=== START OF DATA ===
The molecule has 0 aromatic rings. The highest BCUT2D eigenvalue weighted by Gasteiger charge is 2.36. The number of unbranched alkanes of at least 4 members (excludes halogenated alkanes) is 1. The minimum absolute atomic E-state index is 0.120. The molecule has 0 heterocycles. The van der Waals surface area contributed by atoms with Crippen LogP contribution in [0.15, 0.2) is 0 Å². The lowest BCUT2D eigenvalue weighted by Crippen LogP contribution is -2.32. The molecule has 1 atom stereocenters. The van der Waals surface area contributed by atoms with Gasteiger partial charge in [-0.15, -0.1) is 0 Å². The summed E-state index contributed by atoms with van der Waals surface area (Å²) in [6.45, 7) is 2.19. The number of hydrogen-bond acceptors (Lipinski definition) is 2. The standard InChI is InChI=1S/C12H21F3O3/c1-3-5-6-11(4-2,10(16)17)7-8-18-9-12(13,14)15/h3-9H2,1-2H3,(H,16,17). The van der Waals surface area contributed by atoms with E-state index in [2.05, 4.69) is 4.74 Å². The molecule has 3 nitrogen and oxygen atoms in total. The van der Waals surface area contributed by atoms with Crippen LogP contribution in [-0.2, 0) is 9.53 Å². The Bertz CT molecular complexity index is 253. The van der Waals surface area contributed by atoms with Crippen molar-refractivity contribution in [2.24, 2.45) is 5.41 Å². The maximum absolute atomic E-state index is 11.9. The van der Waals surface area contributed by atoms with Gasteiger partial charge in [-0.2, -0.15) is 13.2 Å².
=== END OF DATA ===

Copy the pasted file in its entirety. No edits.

The molecule has 0 aromatic rings. The highest BCUT2D eigenvalue weighted by Gasteiger charge is 2.36. The number of unbranched alkanes of at least 4 members (excludes halogenated alkanes) is 1. The minimum absolute atomic E-state index is 0.120. The molecule has 0 heterocycles. The van der Waals surface area contributed by atoms with Crippen LogP contribution in [0.15, 0.2) is 0 Å². The lowest BCUT2D eigenvalue weighted by Crippen LogP contribution is -2.32. The molecule has 1 atom stereocenters. The van der Waals surface area contributed by atoms with Gasteiger partial charge in [-0.15, -0.1) is 0 Å². The summed E-state index contributed by atoms with van der Waals surface area (Å²) in [6.45, 7) is 2.19. The number of hydrogen-bond acceptors (Lipinski definition) is 2. The standard InChI is InChI=1S/C12H21F3O3/c1-3-5-6-11(4-2,10(16)17)7-8-18-9-12(13,14)15/h3-9H2,1-2H3,(H,16,17). The van der Waals surface area contributed by atoms with E-state index in [2.05, 4.69) is 4.74 Å². The molecule has 3 nitrogen and oxygen atoms in total. The van der Waals surface area contributed by atoms with Crippen LogP contribution in [-0.2, 0) is 9.53 Å². The Bertz CT molecular complexity index is 253. The van der Waals surface area contributed by atoms with Crippen molar-refractivity contribution in [2.24, 2.45) is 5.41 Å². The maximum absolute atomic E-state index is 11.9. The van der Waals surface area contributed by atoms with Gasteiger partial charge in [-0.2, -0.15) is 13.2 Å².